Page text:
At dawn, when the ship seemed steady below me, its flamed helm pointing us west, I would take my rare strolls between Cancer and Capricorn, starboard, to watch the peril of my successors set adrift, the way fog might drift. I knew the route of the new Columbus was not through those straights, but the row of sails, wind-swollen, were urging us all on.
I can’t trust the sea. (With its foam and convulsive gasps, its hospitality for all creatures save us, breathing heavily on this wooden tub.) I’m not much of a sailor.
One morning, I thought I saw the archipelago, lacy shores of those islands we were all longing for. I raised the alarm. I wanted to be the messenger.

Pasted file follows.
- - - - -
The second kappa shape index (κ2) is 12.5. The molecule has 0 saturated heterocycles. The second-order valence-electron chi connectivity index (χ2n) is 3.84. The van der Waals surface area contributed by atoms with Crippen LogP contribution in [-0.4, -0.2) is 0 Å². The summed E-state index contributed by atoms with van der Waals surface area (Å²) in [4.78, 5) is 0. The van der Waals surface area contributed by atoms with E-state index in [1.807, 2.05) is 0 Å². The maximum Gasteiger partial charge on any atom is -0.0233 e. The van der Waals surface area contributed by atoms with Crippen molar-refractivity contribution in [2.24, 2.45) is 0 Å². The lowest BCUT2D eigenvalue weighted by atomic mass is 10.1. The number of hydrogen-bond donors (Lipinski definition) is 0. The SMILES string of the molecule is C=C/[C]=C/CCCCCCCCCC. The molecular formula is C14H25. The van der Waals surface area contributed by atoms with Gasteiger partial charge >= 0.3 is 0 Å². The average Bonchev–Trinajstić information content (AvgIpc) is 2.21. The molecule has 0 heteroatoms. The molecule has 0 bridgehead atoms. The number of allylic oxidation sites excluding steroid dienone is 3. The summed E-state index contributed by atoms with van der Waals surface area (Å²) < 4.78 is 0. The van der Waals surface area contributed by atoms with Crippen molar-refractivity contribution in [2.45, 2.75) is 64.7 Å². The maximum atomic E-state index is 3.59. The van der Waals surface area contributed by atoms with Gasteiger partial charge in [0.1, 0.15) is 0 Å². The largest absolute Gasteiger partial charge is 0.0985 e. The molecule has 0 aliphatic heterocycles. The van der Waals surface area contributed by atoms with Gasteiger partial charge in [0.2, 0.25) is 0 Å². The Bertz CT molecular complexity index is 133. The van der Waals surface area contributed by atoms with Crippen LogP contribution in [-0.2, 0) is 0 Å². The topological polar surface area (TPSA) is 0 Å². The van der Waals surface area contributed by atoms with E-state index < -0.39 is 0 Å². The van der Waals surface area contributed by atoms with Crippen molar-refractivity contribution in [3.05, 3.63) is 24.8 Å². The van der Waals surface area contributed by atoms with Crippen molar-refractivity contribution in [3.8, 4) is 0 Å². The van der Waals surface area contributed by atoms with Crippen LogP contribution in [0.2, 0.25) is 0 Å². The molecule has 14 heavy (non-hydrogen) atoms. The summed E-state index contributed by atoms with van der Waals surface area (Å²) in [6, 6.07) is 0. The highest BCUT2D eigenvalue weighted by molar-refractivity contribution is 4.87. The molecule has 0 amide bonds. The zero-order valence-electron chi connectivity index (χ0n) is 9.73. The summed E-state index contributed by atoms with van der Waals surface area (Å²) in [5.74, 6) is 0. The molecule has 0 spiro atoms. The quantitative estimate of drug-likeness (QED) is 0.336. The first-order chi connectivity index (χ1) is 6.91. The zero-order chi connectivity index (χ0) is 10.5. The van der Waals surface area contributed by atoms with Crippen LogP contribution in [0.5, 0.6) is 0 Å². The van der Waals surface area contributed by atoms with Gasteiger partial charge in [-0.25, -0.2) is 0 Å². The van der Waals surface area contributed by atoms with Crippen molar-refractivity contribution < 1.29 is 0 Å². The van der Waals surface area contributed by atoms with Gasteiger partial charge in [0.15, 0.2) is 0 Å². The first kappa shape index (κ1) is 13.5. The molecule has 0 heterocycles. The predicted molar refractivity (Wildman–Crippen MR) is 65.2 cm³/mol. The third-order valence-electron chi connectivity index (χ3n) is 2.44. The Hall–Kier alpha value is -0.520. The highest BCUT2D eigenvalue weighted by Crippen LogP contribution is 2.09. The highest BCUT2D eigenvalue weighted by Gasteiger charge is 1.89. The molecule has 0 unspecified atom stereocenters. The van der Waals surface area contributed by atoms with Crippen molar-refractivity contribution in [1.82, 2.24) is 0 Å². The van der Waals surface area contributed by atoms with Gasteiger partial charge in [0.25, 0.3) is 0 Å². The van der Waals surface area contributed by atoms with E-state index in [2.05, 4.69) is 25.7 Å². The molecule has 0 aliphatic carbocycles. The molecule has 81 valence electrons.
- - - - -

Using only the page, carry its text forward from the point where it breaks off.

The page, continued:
In exchange for a moment of rest, beneath my bare feet the sand catches fire. In the balance of the posthumous flora, we are refused, forbidden from alighting.
I floated away from that silken shore of the first parting from myself.
We’ve no choice but to continue our journey, though I know I have nothing to offer. I am simply a man with a boat.